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Tip of the Week  #26

Wintering Temperate & Sub-Tropical Bonsai.
What Needs What?

Welcome to our next installment of  "Tips Of The Week".

This feature is for the benefit of visitors to this site, I would be happy to hear from you if there is something you would like to see covered here in future weeks. Please direct your E-mail to

Please let me know if I can include your first name and city if your topic is chosen.

Interested in past articles? There's a list at the bottom of the page.

Mike from North East Pennsylvania is considering getting his first bonsai, but he's confused (like most beginners) about wintering bonsai. He's done some reading, and that seems to have confused him further. The following is in answer to his latest e-mail to me. If you're confused about wintering maybe this will help a little.

Wintering bonsai is confusing, like most unfamiliar things in life. As with most other things, as you learn how they "work" the confusion subsides as your knowledge of the subject increases. All bonsai should be outdoors from spring to fall if possible. They'll do better there, and in most cases you'll be at work all day, so why keep them inside if you won't be there to see them anyway? If there's no outdoors place available to you, do the best you can to provide them with good sun and air circulation indoors, then read "Tip of The Week #19" for information about wintering.

Trees can be broken into 3 groups.First, there's Temperate trees which need temperatures near or below freezing in winter. Second there's Sub-Tropical bonsai which cannot survive freezing in winter.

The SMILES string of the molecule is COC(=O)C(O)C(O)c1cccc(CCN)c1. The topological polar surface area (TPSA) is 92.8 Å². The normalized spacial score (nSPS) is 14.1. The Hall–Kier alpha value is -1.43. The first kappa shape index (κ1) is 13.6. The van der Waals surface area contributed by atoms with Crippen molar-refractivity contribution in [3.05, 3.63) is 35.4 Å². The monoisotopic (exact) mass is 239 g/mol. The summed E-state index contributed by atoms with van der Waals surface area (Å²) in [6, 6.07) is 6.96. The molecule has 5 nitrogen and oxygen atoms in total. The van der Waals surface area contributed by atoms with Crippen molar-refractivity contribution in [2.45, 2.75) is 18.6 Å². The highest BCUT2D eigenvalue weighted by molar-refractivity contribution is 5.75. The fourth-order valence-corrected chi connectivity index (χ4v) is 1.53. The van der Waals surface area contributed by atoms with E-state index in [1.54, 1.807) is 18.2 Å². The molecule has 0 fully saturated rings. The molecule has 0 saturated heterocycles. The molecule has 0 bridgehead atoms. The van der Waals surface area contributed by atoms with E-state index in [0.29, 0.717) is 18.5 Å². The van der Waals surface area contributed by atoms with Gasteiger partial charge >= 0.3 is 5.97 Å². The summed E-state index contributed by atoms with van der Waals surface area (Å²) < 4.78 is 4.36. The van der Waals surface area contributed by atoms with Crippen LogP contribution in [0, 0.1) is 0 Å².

Within these groups, there are trees that like different temperature ranges. Some Temperate Trees such as Japanese White Pine do best when kept between 20 & 40 degrees in winter. Some, such as Chinese Elm do best when kept between 30 & 50 in winter. Some Sub Tropicals such as Serissa can take a light frost (no lower than 30, and for a few hours only) but would prefer to go no lower than 50. Some, such as Buttonwood should never go below 50, and would prefer to always be in the 70's. Most trees can take temperatures a little above or below their preferred range, but they won't like it quite as much. There is information on the internet about winter care for just about any species of tree. Just put the name into your favorite search engine, and sort through the results until you find a page that answers your questions. If you're still not confused, try this! There are trees such as Dwarf Japanese Juniper or Kingsville Boxwood which can be buried beneath 2 feet of snow all winter, or kept on a windowsill that never goes below 50 degrees. Many others have a much narrower "winter comfort range."
A sub tropical tree like the Natal Plum cannot be kept outside during the winter in Pennsylvania, but can be kept outside in an area where the temperature never goes below 50. In other words, your climate determines how long a particular bonsai can stay outdoors. Your desire to have one does not.